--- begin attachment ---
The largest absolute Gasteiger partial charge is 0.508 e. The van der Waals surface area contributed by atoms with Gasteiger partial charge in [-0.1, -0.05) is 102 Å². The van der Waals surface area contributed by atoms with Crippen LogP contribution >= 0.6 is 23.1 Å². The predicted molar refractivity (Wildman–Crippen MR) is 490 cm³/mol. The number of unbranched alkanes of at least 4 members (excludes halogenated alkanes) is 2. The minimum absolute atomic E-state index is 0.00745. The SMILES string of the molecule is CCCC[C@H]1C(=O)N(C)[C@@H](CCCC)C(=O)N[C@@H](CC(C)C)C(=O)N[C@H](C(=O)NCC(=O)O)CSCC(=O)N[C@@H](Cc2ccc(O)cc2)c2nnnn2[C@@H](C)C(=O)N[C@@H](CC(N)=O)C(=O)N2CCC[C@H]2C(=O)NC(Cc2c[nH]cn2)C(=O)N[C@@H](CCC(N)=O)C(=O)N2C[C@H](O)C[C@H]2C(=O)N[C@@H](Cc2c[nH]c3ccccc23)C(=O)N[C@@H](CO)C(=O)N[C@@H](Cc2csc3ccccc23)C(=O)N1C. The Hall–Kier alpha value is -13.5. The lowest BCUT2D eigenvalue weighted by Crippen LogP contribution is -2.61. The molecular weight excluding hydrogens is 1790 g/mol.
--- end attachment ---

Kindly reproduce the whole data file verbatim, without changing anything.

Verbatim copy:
The largest absolute Gasteiger partial charge is 0.508 e. The van der Waals surface area contributed by atoms with Gasteiger partial charge in [-0.1, -0.05) is 102 Å². The van der Waals surface area contributed by atoms with Crippen LogP contribution >= 0.6 is 23.1 Å². The predicted molar refractivity (Wildman–Crippen MR) is 490 cm³/mol. The number of unbranched alkanes of at least 4 members (excludes halogenated alkanes) is 2. The minimum absolute atomic E-state index is 0.00745. The SMILES string of the molecule is CCCC[C@H]1C(=O)N(C)[C@@H](CCCC)C(=O)N[C@@H](CC(C)C)C(=O)N[C@H](C(=O)NCC(=O)O)CSCC(=O)N[C@@H](Cc2ccc(O)cc2)c2nnnn2[C@@H](C)C(=O)N[C@@H](CC(N)=O)C(=O)N2CCC[C@H]2C(=O)NC(Cc2c[nH]cn2)C(=O)N[C@@H](CCC(N)=O)C(=O)N2C[C@H](O)C[C@H]2C(=O)N[C@@H](Cc2c[nH]c3ccccc23)C(=O)N[C@@H](CO)C(=O)N[C@@H](Cc2csc3ccccc23)C(=O)N1C. The Hall–Kier alpha value is -13.5. The lowest BCUT2D eigenvalue weighted by Crippen LogP contribution is -2.61. The molecular weight excluding hydrogens is 1790 g/mol.